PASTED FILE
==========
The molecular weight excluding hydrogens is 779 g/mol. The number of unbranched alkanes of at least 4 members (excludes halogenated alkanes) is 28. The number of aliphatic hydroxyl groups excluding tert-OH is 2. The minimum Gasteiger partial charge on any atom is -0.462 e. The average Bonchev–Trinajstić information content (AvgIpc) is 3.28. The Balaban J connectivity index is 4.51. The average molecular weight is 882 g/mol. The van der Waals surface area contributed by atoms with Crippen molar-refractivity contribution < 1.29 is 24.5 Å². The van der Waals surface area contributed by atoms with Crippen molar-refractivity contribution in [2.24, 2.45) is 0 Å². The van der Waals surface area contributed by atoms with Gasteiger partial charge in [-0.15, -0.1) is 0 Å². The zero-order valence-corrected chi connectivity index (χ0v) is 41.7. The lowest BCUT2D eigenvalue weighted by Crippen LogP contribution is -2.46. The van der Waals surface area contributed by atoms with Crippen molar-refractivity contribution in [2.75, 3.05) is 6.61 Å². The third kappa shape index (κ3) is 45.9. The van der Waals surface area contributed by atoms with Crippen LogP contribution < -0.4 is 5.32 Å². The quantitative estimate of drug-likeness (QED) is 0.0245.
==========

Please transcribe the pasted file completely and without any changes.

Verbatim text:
The molecular weight excluding hydrogens is 779 g/mol. The number of unbranched alkanes of at least 4 members (excludes halogenated alkanes) is 28. The number of aliphatic hydroxyl groups excluding tert-OH is 2. The minimum Gasteiger partial charge on any atom is -0.462 e. The average Bonchev–Trinajstić information content (AvgIpc) is 3.28. The Balaban J connectivity index is 4.51. The average molecular weight is 882 g/mol. The van der Waals surface area contributed by atoms with Crippen molar-refractivity contribution < 1.29 is 24.5 Å². The van der Waals surface area contributed by atoms with Crippen molar-refractivity contribution in [2.24, 2.45) is 0 Å². The van der Waals surface area contributed by atoms with Gasteiger partial charge in [-0.15, -0.1) is 0 Å². The zero-order valence-corrected chi connectivity index (χ0v) is 41.7. The lowest BCUT2D eigenvalue weighted by Crippen LogP contribution is -2.46. The van der Waals surface area contributed by atoms with Crippen molar-refractivity contribution in [2.75, 3.05) is 6.61 Å². The third kappa shape index (κ3) is 45.9. The van der Waals surface area contributed by atoms with Crippen LogP contribution < -0.4 is 5.32 Å². The quantitative estimate of drug-likeness (QED) is 0.0245.